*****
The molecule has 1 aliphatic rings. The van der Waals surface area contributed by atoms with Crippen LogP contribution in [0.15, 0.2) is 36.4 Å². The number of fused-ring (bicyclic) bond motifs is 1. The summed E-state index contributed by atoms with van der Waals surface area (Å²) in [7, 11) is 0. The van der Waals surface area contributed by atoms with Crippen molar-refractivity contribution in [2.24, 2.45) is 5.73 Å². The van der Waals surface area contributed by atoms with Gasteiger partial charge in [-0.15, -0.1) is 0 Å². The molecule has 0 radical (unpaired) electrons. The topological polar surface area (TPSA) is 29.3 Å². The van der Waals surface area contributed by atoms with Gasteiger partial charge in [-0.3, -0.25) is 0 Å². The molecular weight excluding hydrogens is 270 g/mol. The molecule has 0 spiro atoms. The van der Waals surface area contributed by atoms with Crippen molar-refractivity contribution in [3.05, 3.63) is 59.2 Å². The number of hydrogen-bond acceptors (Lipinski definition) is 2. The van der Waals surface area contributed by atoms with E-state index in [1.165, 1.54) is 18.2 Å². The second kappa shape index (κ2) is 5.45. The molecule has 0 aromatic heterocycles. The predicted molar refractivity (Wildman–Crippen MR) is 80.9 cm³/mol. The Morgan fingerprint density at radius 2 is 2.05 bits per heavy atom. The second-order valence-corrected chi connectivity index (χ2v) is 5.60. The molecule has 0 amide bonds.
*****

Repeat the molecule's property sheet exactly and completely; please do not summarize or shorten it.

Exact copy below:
The molecule has 1 aliphatic rings. The van der Waals surface area contributed by atoms with Crippen LogP contribution in [0.15, 0.2) is 36.4 Å². The number of fused-ring (bicyclic) bond motifs is 1. The summed E-state index contributed by atoms with van der Waals surface area (Å²) in [7, 11) is 0. The van der Waals surface area contributed by atoms with Crippen molar-refractivity contribution in [2.24, 2.45) is 5.73 Å². The van der Waals surface area contributed by atoms with Gasteiger partial charge in [-0.15, -0.1) is 0 Å². The molecule has 0 radical (unpaired) electrons. The topological polar surface area (TPSA) is 29.3 Å². The van der Waals surface area contributed by atoms with Gasteiger partial charge in [-0.3, -0.25) is 0 Å². The molecular weight excluding hydrogens is 270 g/mol. The molecule has 0 spiro atoms. The van der Waals surface area contributed by atoms with Crippen molar-refractivity contribution in [3.05, 3.63) is 59.2 Å². The number of hydrogen-bond acceptors (Lipinski definition) is 2. The van der Waals surface area contributed by atoms with E-state index in [1.165, 1.54) is 18.2 Å². The second kappa shape index (κ2) is 5.45. The molecule has 0 aromatic heterocycles. The predicted molar refractivity (Wildman–Crippen MR) is 80.9 cm³/mol. The Morgan fingerprint density at radius 2 is 2.05 bits per heavy atom. The second-order valence-corrected chi connectivity index (χ2v) is 5.60. The molecule has 0 amide bonds.